GFI trumpets discovery of Olympic 2012 smartphone malware


Web security vendor GFI Software claims to have uncovered several Russian websites hosting malicious versions of the Olympics London 2012 smartphone app.

The Olympic organisers released an official smartphone app for Android, iOS and Blackberry devices in the run up to the Games, which lets users try their luck in computerised versions of nine sporting events.

In recent months, end users have been repeatedly warned to be on their guard against hackers wanting to capitalise on the Olympic hype.

However, a researcher at GFI Software claims to have discovered several Russian sites, posing as legitimate mobile app stores, offering fake and malicious versions of the app.

"[One of the] fake app markets...appears to mimic the look and feel of the legitimate Google Play website," said the firm in a blog post.

"[Another] one markets its fake app specifically to Samsung phone users."

The company said the fake app is similar in nature to the Boxer malware, which is commonly used by scammers to send text messages to premium rate numbers.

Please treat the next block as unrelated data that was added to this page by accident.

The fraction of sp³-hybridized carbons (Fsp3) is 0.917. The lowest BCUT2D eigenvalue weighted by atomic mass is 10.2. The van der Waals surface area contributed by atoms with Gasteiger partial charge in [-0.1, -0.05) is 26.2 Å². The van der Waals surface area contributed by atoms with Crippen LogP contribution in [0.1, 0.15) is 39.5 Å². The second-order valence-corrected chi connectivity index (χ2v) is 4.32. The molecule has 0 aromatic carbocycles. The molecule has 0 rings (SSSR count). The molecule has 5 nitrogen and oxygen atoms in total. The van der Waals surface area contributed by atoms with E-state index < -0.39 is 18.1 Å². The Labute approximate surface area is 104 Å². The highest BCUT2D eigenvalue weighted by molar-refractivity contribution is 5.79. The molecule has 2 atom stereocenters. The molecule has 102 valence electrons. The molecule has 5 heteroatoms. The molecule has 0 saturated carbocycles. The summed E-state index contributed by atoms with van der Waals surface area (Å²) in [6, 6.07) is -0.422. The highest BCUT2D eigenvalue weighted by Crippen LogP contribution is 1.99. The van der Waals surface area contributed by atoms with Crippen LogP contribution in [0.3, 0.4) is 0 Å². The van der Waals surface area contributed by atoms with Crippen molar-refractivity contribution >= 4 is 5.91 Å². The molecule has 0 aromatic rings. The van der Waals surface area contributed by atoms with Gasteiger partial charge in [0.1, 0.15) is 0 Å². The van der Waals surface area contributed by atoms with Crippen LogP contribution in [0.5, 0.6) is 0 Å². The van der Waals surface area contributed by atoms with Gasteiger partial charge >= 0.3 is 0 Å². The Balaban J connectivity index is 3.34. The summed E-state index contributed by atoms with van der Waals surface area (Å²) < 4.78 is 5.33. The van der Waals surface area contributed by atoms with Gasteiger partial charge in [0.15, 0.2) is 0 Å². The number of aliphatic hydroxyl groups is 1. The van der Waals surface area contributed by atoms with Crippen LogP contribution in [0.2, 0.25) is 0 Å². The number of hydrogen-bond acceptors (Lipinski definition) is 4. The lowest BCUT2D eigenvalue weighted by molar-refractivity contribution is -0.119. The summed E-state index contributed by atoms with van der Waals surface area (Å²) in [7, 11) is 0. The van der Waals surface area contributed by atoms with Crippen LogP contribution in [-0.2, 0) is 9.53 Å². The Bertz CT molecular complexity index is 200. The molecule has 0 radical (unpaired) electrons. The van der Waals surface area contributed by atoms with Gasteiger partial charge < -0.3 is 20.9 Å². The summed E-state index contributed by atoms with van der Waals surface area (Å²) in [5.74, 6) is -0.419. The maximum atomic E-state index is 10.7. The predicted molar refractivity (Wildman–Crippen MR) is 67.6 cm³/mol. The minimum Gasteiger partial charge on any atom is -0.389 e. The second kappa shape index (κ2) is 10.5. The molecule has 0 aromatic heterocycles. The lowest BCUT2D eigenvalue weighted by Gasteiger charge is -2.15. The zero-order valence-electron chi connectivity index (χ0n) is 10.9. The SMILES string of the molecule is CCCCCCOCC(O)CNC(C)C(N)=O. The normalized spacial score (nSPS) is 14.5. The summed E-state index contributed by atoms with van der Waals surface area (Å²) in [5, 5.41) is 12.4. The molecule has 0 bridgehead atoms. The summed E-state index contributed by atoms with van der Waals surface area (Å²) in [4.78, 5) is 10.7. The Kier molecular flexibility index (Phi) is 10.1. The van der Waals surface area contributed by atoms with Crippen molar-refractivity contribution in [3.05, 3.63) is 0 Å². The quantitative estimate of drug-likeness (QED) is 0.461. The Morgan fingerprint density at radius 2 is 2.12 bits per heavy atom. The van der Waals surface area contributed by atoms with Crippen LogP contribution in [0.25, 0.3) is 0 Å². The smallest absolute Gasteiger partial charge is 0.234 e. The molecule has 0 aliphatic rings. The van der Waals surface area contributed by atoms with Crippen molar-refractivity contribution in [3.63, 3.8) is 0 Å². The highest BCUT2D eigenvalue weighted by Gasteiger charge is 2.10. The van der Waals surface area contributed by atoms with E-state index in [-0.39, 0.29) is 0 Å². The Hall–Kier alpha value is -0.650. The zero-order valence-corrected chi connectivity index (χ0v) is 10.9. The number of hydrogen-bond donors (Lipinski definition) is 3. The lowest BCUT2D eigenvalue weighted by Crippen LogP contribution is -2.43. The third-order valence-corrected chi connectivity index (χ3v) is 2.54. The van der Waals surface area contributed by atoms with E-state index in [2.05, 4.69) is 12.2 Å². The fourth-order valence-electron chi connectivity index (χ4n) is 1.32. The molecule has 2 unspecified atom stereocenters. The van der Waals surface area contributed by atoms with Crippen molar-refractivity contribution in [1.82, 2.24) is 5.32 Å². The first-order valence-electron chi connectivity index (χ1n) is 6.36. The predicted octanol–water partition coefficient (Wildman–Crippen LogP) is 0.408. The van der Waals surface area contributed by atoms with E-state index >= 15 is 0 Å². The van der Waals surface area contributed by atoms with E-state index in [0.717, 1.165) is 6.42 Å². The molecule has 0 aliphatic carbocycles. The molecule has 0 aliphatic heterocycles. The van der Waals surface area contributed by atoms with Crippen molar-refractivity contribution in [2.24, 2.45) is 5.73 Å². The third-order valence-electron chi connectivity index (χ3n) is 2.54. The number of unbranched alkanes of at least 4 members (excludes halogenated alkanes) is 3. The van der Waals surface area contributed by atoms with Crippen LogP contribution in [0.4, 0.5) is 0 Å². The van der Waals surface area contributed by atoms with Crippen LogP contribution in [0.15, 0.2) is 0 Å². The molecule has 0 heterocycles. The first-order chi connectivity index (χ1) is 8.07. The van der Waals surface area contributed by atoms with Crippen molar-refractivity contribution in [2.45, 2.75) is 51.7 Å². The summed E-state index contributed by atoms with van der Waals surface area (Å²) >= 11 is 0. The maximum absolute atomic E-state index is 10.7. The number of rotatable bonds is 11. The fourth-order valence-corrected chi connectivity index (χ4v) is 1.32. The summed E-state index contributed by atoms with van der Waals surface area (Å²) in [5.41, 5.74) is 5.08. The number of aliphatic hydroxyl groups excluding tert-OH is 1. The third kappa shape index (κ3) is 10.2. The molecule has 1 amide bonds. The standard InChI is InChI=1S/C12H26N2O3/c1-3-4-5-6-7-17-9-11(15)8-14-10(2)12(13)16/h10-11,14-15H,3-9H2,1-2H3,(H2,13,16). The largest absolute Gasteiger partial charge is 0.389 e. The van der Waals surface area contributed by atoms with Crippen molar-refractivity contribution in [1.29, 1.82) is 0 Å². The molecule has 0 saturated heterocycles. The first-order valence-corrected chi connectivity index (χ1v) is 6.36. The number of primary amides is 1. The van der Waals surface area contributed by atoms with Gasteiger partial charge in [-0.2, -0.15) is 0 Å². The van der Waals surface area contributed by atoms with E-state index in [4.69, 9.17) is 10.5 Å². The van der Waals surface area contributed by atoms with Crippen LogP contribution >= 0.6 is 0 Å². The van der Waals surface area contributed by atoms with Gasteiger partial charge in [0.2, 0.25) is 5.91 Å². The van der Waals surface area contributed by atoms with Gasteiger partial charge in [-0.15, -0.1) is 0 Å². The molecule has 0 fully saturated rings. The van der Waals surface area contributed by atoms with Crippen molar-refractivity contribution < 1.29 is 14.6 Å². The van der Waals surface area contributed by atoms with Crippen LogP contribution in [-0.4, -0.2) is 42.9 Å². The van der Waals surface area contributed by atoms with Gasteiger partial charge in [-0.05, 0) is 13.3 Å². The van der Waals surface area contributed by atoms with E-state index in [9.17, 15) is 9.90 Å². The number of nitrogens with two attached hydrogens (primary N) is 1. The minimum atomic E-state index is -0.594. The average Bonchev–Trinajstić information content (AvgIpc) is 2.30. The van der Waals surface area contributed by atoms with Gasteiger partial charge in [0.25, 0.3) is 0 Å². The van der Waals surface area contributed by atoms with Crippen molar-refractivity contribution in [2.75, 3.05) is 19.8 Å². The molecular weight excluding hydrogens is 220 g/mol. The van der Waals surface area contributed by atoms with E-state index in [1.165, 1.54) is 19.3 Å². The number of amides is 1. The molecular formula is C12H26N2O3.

"If you are interested in downloading the legitimate game, or perhaps other apps from the Olympics organisation, visit [the] official download sites and nowhere else," the post concluded.

Caroline Donnelly is the news and analysis editor of IT Pro and its sister site Cloud Pro, and covers general news, as well as the storage, security, public sector, cloud and Microsoft beats. Caroline has been a member of the IT Pro/Cloud Pro team since March 2012, and has previously worked as a reporter at several B2B publications, including UK channel magazine CRN, and as features writer for local weekly newspaper, The Slough and Windsor Observer. She studied Medical Biochemistry at the University of Leicester and completed a Postgraduate Diploma in Magazine Journalism at PMA Training in 2006.